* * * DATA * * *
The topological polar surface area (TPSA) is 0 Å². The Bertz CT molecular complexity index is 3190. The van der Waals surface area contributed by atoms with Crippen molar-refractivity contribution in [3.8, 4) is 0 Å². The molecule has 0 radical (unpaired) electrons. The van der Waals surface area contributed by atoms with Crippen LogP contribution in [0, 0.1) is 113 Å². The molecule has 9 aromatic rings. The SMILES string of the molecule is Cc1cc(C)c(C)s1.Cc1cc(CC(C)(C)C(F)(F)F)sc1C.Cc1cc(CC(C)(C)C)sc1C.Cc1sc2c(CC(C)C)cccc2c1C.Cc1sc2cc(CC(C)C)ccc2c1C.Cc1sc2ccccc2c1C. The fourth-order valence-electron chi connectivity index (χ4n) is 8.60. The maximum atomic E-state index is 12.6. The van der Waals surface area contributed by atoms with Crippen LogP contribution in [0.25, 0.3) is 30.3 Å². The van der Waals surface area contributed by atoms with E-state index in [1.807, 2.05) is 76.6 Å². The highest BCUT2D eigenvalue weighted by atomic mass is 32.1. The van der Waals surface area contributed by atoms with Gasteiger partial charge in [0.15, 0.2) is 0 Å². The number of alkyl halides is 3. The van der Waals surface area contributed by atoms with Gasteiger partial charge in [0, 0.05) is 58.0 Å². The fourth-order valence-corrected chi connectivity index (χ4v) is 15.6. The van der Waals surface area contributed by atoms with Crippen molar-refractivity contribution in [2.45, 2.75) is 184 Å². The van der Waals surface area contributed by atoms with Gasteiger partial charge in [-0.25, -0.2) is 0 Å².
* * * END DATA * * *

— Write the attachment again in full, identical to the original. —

The topological polar surface area (TPSA) is 0 Å². The Bertz CT molecular complexity index is 3190. The van der Waals surface area contributed by atoms with Crippen molar-refractivity contribution in [3.8, 4) is 0 Å². The molecule has 0 radical (unpaired) electrons. The van der Waals surface area contributed by atoms with Crippen LogP contribution in [0, 0.1) is 113 Å². The molecule has 9 aromatic rings. The SMILES string of the molecule is Cc1cc(C)c(C)s1.Cc1cc(CC(C)(C)C(F)(F)F)sc1C.Cc1cc(CC(C)(C)C)sc1C.Cc1sc2c(CC(C)C)cccc2c1C.Cc1sc2cc(CC(C)C)ccc2c1C.Cc1sc2ccccc2c1C. The fourth-order valence-electron chi connectivity index (χ4n) is 8.60. The maximum atomic E-state index is 12.6. The van der Waals surface area contributed by atoms with Crippen LogP contribution in [0.25, 0.3) is 30.3 Å². The van der Waals surface area contributed by atoms with E-state index in [1.807, 2.05) is 76.6 Å². The highest BCUT2D eigenvalue weighted by atomic mass is 32.1. The van der Waals surface area contributed by atoms with Gasteiger partial charge in [0.15, 0.2) is 0 Å². The number of alkyl halides is 3. The van der Waals surface area contributed by atoms with Gasteiger partial charge in [0, 0.05) is 58.0 Å². The fourth-order valence-corrected chi connectivity index (χ4v) is 15.6. The van der Waals surface area contributed by atoms with Crippen molar-refractivity contribution in [2.45, 2.75) is 184 Å². The van der Waals surface area contributed by atoms with Gasteiger partial charge in [-0.25, -0.2) is 0 Å².